High-speed bi-directional wireless technology that uses light to send information securely offers faster, safer transfer of data than conventional wi-fi. Because it does not rely on the radio spectrum, it provides 10,000 times more bandwidth. Light-enabled wi-fi, or Li-Fi, was first developed by Professor Harald Haas, Chair of Mobile Communication with the University of Edinburgh. Haas is co-founder of the spin-out company pureLiFi.
New software algorithms have been shown to significantly reduce the time and...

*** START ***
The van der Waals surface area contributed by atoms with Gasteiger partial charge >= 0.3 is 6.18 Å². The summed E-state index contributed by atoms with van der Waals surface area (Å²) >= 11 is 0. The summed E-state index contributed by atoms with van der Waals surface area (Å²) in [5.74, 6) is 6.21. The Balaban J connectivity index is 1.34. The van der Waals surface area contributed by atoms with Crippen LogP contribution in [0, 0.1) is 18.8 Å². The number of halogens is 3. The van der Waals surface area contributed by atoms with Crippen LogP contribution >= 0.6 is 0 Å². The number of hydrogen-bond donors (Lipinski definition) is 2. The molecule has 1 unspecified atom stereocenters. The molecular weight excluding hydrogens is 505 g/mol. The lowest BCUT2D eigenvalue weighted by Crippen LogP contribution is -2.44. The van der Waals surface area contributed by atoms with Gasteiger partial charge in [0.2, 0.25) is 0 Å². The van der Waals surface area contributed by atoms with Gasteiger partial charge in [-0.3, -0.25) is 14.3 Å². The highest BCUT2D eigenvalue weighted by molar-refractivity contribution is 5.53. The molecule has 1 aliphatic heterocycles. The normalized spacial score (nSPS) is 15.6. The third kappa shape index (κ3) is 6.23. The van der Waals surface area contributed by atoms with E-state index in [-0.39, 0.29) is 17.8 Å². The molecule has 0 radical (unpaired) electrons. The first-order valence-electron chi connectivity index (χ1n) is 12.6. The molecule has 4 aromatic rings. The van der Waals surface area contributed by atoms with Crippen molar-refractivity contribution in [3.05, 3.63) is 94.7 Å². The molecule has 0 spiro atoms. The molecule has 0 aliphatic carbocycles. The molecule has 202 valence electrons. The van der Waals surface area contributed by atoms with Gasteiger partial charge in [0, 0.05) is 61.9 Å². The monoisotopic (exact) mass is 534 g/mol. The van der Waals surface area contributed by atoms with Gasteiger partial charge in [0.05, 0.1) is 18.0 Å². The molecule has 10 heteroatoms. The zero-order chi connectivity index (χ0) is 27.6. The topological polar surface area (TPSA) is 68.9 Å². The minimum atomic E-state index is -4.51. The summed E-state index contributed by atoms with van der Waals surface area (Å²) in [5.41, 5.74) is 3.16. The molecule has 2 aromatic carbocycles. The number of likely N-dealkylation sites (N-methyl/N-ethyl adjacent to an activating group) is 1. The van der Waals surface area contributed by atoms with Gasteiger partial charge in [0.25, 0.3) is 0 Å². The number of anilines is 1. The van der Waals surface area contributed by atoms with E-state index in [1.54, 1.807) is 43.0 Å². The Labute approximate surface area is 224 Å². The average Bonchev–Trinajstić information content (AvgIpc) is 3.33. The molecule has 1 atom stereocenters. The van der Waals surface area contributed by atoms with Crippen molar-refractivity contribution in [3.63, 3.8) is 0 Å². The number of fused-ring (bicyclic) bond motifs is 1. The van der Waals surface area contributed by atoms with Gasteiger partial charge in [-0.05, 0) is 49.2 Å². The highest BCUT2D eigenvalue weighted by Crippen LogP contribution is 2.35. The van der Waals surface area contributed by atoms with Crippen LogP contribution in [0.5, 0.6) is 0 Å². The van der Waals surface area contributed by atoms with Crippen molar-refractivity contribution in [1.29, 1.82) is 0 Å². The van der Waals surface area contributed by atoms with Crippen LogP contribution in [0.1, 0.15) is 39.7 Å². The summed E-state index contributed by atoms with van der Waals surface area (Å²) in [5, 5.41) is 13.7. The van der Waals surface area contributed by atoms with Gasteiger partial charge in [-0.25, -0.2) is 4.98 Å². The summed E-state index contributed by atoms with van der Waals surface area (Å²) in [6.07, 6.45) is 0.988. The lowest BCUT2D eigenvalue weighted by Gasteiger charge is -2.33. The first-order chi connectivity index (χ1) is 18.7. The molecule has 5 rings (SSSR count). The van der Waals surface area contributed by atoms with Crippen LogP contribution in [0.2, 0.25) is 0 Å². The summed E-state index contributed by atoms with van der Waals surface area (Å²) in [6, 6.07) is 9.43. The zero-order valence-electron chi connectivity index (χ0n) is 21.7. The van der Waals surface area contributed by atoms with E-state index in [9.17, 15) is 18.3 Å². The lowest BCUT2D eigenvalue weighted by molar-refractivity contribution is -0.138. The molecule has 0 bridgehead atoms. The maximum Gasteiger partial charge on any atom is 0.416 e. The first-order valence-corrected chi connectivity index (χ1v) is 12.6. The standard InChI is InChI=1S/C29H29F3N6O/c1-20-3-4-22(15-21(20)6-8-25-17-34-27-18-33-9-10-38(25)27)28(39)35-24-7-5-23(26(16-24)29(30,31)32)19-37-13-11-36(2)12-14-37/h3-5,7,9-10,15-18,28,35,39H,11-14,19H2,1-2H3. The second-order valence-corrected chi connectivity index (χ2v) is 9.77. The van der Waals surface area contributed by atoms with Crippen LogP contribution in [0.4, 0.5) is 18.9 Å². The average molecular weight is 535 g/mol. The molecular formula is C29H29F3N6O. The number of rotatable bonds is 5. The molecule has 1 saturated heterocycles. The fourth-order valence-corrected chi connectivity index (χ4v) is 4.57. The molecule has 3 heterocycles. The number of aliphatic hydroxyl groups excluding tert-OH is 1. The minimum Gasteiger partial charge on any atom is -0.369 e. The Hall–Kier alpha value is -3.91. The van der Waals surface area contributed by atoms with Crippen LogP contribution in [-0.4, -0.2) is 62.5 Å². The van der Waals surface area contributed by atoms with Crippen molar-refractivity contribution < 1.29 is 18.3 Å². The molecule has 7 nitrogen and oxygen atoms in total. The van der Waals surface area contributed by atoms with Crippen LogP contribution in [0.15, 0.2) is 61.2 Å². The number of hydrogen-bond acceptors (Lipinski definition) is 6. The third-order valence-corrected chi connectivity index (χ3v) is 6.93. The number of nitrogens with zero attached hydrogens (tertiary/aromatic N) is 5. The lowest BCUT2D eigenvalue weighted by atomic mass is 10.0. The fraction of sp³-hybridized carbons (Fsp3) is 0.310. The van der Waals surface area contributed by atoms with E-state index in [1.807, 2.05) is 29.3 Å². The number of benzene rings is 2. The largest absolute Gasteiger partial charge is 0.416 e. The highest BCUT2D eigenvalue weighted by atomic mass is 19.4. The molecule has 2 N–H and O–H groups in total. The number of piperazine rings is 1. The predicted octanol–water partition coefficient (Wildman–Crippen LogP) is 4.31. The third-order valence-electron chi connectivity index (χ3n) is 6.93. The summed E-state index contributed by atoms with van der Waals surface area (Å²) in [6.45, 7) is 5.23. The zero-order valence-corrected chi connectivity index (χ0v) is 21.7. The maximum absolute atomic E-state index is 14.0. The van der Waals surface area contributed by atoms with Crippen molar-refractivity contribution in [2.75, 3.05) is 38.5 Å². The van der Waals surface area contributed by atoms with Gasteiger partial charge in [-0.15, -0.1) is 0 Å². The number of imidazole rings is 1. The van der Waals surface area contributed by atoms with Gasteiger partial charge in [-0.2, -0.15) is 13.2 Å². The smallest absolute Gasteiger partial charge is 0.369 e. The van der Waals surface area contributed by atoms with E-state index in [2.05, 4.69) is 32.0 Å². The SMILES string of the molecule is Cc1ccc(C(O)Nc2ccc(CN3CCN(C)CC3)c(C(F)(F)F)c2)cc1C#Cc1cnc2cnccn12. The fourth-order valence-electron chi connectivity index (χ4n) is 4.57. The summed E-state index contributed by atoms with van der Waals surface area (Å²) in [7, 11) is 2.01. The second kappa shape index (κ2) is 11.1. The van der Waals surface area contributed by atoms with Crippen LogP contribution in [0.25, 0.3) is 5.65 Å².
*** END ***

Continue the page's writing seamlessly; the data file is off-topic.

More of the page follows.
Russian scientists have developed a theoretical model of quantum memory for light, adapting the...
Complex biochemical signals that coordinate fast and slow changes in neuronal networks keep the...
This 50X photo shows cross-cut through an assembly of two dark-brown fiber-reinforced composite pieces, which are bonded together with gray adhesive and back-filled with a blue mass of composite material. It received an Image of Distinction designation in the 2013 Nikon Small World Photomicrophotography Competition, which recognizes excellence in photography with the optical microscope, and was taken using reflected light and darkfield.
This 200X photo shows the freshwater flea Daphnia magna. It received an Image of Distinction designation in the 2013 Nikon Small World Photomicrophotography Competition, which recognizes excellence in photography with the optical microscope, and was taken using differential interference contrast and image stacking.